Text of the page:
"The producers of 'Chronicle' must be commended for a novel treatment. They employed the hands only to show the life of a boy from his third birthday until maturity. Into this novel treatment they spun a story of the boy's downfall until he is found guilty of murder and is incarcerated. All of it was interior and was well photographed." American Cinematographer, Jan. 1936, 40.
"Robert Fels and his associates have made in Cine Whimsy a sound motion picture unlike anything that has seen the screen previously. Its plot is based on the literal picturization of figures of speech and, when the characters in this movie "lose their heads," they actually do! Similarly, when the heroine "hits the ceiling," she does just that and, when the hero "pulls the wool over her eyes," he does so with the aid of a ball of yarn. We could go on citing this kind of thing indefinitely without revealing the picture's true quality, which lies in a surrealist treatment, always ingenious and sometimes fantastic. The priest who rises from the cactus to "hitch" the headless couple who are hauling a cart on a barren road represents the kind of imagery that is typical of the film. The sound track is a brilliant combination of commentation and "fake" lip synchronism. Mr. Fells conceived and directed the picture; Newell Tune filmed it, and Norman Johnson collaborated on the shooting script. Mr. Tune's trick work is among the best yet produced on 16mm." Movie Makers, Dec. 1942, 507-508.
Film experimental de animación que cuenta una pequeña historia de infidelidad conyugal.
Experimental animation film that tells a short story about marriage infidelity.
"A five minute abstract film using live action, slow motion and shots showing the interplay of lights on coloured paper. Although the film was silent, its accompanying gramophone record married so well that the film was perceived as a sound film" ("McLaren and Grierson: Intersections").
"An amateur experimental film made by Sol Falon and distributed by the Society of Amateur Cinematographers (SAC)." Chicago Film Archives
"Dear Little Lightbird was entered as an experimental film by Leland Auslender, who also won one of the four top awards in the Class C category. He has a way with color, light and angles, and this talent easily put his film in the Top Ten. It's a story of a little boy born with an incurable disease, and how his three years of life brought into focus all the wonders of nature and this world around us. Perhaps this 18-minute film could be shortened somewhat, but it doesn't seem to matter for the film surrounds you with unusual shots of the simple things most of us miss in the helter-skelter of everyday life" PSA Journal, Oct. 1968, 49.
"Esta cinta se basaba en una idea de David Celestinos de enviar a diversos equipos de filmación a desarrollar historias sobre lo que ocurre un domingo en la Ciudad de México de manera simultánea. El resultado fue interesante, en la medida en la que muestra la cotidianidad dominguera de diversos personajes que provienen de distintas clases sociales: un borracho llega con su compadre a la casa de la vecindad y es recibido de mala manera por la mujer, un grupo de juniors pasa el día en Cuernavaca, un hombre solitario recorre las calles y parques del centro de la Ciudad de México, un velador se aburre en el edificio que custodia, dos sirvientas pasan el día en Chapultepec, una familia clasemediera que va a misa y a pasar un día de campo... La cinta sigue el planteamiento hecho por el neorrealismo italiano de no convocar actores profesionales para presentar historias sencillas, ligeramente dramatizadas" (Vázquez Mantecón, 2012.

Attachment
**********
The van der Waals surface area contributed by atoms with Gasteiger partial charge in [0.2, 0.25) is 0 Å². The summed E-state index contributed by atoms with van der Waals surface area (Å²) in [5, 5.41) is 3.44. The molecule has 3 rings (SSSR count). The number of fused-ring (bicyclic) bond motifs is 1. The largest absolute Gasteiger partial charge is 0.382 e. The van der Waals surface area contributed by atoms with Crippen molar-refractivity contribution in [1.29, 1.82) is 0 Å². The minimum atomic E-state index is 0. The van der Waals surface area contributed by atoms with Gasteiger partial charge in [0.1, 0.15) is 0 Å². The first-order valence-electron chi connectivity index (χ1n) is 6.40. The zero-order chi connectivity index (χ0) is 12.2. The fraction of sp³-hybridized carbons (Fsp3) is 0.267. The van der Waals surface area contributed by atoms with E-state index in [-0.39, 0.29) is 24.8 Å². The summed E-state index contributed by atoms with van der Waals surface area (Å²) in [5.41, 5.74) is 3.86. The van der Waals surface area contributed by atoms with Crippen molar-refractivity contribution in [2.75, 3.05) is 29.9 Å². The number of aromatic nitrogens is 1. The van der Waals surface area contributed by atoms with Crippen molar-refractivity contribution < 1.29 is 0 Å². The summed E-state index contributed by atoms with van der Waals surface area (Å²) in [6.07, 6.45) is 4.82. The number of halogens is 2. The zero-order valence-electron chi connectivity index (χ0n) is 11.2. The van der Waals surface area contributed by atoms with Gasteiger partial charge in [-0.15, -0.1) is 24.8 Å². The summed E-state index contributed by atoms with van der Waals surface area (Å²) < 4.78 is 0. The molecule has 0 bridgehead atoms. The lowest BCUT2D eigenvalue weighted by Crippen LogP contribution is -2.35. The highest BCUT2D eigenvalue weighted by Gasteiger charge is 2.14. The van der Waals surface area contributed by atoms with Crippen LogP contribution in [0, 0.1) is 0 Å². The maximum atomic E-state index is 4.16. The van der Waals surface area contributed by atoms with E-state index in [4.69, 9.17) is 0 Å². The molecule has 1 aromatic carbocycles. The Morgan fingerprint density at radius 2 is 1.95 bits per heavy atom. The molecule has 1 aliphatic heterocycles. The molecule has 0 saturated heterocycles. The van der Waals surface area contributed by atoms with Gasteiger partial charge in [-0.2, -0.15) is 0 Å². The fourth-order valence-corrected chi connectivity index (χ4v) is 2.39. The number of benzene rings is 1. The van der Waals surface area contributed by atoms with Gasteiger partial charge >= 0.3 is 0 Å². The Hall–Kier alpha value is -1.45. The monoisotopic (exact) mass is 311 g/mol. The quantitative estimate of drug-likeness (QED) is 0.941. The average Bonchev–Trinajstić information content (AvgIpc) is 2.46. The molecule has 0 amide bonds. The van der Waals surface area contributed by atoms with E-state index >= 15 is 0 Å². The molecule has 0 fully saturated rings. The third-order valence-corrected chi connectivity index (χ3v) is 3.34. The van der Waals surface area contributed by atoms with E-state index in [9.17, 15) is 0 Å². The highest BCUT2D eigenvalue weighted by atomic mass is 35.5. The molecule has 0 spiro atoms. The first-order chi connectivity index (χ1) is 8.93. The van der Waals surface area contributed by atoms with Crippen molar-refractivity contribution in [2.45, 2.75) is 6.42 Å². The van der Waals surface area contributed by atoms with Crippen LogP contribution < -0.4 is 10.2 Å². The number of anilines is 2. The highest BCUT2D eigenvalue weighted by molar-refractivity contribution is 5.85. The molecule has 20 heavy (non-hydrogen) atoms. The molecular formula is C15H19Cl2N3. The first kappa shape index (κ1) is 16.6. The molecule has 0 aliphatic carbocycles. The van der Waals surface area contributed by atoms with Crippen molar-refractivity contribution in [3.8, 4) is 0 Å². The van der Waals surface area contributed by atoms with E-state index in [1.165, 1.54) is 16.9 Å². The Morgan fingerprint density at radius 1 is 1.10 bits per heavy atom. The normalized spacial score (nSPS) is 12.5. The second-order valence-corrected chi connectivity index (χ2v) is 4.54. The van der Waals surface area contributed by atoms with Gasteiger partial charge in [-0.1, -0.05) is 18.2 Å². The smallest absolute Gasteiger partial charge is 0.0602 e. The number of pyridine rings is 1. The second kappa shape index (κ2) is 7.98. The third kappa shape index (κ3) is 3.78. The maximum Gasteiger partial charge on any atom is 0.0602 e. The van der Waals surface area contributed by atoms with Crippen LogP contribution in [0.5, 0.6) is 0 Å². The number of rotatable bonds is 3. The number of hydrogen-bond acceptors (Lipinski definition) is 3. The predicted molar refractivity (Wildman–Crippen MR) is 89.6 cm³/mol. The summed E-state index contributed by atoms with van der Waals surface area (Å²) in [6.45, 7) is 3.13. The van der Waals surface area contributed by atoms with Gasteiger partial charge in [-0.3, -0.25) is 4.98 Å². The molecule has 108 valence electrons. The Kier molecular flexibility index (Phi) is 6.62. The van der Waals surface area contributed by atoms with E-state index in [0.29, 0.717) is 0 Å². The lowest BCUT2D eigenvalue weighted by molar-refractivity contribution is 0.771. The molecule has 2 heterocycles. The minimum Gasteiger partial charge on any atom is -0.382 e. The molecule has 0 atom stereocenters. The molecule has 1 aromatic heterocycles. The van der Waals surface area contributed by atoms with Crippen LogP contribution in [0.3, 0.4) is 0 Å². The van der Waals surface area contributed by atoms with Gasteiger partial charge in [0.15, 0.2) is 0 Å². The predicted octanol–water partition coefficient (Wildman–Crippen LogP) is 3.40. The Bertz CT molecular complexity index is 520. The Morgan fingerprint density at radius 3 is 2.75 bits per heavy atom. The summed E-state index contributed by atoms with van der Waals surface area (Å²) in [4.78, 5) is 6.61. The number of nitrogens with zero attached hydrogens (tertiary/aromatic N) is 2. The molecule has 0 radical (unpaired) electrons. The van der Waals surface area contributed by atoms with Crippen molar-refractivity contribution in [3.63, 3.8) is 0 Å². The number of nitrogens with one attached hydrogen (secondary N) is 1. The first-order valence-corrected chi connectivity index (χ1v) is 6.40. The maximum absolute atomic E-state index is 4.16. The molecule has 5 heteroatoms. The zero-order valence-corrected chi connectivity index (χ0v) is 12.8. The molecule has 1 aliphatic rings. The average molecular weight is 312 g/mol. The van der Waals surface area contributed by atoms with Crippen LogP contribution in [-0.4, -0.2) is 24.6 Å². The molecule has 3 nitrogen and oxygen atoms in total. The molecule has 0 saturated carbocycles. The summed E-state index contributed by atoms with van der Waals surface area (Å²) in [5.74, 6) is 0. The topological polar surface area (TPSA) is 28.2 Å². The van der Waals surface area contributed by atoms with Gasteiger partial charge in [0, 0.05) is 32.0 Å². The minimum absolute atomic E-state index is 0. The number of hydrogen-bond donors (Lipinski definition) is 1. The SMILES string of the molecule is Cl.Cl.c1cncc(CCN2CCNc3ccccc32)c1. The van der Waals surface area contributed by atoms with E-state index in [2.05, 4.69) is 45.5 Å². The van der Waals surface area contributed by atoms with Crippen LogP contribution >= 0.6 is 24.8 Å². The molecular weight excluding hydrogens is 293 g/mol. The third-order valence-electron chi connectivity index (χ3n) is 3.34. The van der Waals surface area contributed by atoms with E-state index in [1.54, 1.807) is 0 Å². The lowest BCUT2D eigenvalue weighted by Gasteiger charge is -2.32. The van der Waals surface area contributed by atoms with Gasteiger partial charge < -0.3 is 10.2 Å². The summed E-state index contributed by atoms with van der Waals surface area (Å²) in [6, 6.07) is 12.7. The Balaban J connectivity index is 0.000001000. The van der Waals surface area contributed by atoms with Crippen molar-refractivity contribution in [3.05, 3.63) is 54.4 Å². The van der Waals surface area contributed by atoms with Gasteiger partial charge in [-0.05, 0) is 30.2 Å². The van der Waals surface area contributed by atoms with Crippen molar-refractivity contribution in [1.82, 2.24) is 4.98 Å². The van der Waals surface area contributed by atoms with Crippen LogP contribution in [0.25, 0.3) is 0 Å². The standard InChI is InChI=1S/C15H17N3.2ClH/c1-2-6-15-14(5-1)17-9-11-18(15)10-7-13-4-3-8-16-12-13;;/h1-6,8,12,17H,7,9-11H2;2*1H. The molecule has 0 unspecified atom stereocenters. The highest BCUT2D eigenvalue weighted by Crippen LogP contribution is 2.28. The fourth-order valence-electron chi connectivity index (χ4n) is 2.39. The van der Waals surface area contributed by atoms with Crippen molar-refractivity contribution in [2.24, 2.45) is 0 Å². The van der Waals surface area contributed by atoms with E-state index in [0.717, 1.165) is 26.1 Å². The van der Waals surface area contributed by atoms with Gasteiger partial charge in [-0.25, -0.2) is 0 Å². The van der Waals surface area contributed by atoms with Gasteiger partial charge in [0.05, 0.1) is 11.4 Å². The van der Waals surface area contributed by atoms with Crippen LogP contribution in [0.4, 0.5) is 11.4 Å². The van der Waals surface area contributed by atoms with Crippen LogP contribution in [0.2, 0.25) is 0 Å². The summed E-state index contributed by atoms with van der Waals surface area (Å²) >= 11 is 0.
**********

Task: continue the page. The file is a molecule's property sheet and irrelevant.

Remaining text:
"This film was based in an idea by David Celestinos of sending diverse filming crews to develop stories about what happens simultaneously on a Sunday in Mexico City. The result was interesting since it showed the Sunday everydayness of diverse characters from different social classes: a drunk man arrives at his friend's house in a poor neighborhood and is received in a bad way by a woman, a group of juniors that spend their day in Cuernavaca, a lonely man that goes through the streets and parks of Mexico City, a night watchman that is bored in the building he is in charge of, two maids that spend the day in Chapultepec, a middle class family that goes to mass and to have a picnic... The film follows the idea posed by Italian Neorealism of not using professional actors to present simple stories, slightly staged" (Vázquez Mantecón, 2012).
"Loosely scripted film in which people at play in a park are interrupted by an authority figure who prevents them from enjoying themselves. The actors include many friend of the filmmakers, such as artists Michael Morris, Robert DiCastro and Sally Gregson. Images on negative stock are incorporated into the film" (Duffy, 94).
"Doodlin' Along by W. L. Barton, a PSA member of Dallas, Texas. Bills clever idea with a "gimmick" toy and a prism lens and a combination of a title with a musical selection made a real shorty. You'll have to look quick so as not to miss this 1-minute 8mm film that was awarded an Honorable Mention" PSA Journal, Nov. 1971, 41
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